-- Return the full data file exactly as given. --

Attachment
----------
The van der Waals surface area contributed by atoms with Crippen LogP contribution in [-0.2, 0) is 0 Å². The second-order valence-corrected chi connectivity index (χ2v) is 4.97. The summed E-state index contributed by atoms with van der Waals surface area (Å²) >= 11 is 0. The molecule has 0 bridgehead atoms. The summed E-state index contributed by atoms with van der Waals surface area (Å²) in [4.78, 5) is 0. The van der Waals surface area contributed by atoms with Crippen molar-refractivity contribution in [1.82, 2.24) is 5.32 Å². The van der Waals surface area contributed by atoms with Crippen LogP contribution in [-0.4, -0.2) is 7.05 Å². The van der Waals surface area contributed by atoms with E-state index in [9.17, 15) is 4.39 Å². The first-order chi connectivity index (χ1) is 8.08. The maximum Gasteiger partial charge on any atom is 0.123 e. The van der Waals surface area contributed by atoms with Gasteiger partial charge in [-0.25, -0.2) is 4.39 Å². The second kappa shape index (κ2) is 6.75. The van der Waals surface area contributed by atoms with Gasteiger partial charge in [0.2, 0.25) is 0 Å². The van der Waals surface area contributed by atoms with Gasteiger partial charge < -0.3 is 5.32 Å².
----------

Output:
The van der Waals surface area contributed by atoms with Crippen LogP contribution in [-0.2, 0) is 0 Å². The second-order valence-corrected chi connectivity index (χ2v) is 4.97. The summed E-state index contributed by atoms with van der Waals surface area (Å²) >= 11 is 0. The molecule has 0 bridgehead atoms. The summed E-state index contributed by atoms with van der Waals surface area (Å²) in [4.78, 5) is 0. The van der Waals surface area contributed by atoms with Crippen molar-refractivity contribution in [1.82, 2.24) is 5.32 Å². The van der Waals surface area contributed by atoms with Crippen LogP contribution in [-0.4, -0.2) is 7.05 Å². The van der Waals surface area contributed by atoms with E-state index in [9.17, 15) is 4.39 Å². The first-order chi connectivity index (χ1) is 8.08. The maximum Gasteiger partial charge on any atom is 0.123 e. The van der Waals surface area contributed by atoms with Gasteiger partial charge in [-0.25, -0.2) is 4.39 Å². The second kappa shape index (κ2) is 6.75. The van der Waals surface area contributed by atoms with Gasteiger partial charge in [0.2, 0.25) is 0 Å². The van der Waals surface area contributed by atoms with Gasteiger partial charge < -0.3 is 5.32 Å².